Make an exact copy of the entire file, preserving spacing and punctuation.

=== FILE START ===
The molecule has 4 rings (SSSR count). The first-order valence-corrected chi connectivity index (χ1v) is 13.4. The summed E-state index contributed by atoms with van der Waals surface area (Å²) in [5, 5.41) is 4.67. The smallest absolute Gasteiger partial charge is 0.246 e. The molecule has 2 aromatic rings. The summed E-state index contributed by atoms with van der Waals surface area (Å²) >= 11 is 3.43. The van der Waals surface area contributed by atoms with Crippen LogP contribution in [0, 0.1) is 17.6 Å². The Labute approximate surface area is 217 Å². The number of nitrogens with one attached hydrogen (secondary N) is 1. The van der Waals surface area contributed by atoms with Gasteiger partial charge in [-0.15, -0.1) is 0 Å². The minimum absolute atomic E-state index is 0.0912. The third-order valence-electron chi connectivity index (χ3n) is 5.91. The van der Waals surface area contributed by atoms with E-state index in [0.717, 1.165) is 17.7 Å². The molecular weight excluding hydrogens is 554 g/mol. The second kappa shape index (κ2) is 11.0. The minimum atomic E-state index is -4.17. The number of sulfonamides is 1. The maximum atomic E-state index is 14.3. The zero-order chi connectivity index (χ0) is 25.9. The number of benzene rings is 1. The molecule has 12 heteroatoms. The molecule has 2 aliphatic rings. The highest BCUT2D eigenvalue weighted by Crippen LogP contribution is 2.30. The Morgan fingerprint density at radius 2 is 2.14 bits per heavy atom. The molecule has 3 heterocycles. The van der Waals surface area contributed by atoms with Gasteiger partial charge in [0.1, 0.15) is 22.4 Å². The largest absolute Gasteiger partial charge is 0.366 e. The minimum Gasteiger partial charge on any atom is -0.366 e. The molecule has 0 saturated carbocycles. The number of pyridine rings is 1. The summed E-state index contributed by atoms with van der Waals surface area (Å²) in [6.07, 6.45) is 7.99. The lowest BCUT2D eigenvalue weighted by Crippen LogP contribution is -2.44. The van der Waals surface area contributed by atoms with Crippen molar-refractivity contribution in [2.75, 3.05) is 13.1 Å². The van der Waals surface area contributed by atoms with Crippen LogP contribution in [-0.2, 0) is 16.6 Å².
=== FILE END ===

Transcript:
The molecule has 4 rings (SSSR count). The first-order valence-corrected chi connectivity index (χ1v) is 13.4. The summed E-state index contributed by atoms with van der Waals surface area (Å²) in [5, 5.41) is 4.67. The smallest absolute Gasteiger partial charge is 0.246 e. The molecule has 2 aromatic rings. The summed E-state index contributed by atoms with van der Waals surface area (Å²) >= 11 is 3.43. The van der Waals surface area contributed by atoms with Crippen LogP contribution in [0, 0.1) is 17.6 Å². The Labute approximate surface area is 217 Å². The number of nitrogens with one attached hydrogen (secondary N) is 1. The van der Waals surface area contributed by atoms with Gasteiger partial charge in [-0.15, -0.1) is 0 Å². The minimum absolute atomic E-state index is 0.0912. The third-order valence-electron chi connectivity index (χ3n) is 5.91. The van der Waals surface area contributed by atoms with E-state index in [0.717, 1.165) is 17.7 Å². The molecular weight excluding hydrogens is 554 g/mol. The second kappa shape index (κ2) is 11.0. The minimum atomic E-state index is -4.17. The number of sulfonamides is 1. The maximum atomic E-state index is 14.3. The zero-order chi connectivity index (χ0) is 25.9. The number of benzene rings is 1. The molecule has 12 heteroatoms. The molecule has 2 aliphatic rings. The highest BCUT2D eigenvalue weighted by Crippen LogP contribution is 2.30. The Morgan fingerprint density at radius 2 is 2.14 bits per heavy atom. The molecule has 3 heterocycles. The van der Waals surface area contributed by atoms with Gasteiger partial charge in [0.1, 0.15) is 22.4 Å². The largest absolute Gasteiger partial charge is 0.366 e. The minimum Gasteiger partial charge on any atom is -0.366 e. The molecule has 0 saturated carbocycles. The number of pyridine rings is 1. The summed E-state index contributed by atoms with van der Waals surface area (Å²) in [6.07, 6.45) is 7.99. The lowest BCUT2D eigenvalue weighted by Crippen LogP contribution is -2.44. The van der Waals surface area contributed by atoms with Crippen molar-refractivity contribution in [2.75, 3.05) is 13.1 Å². The van der Waals surface area contributed by atoms with Crippen LogP contribution in [-0.2, 0) is 16.6 Å².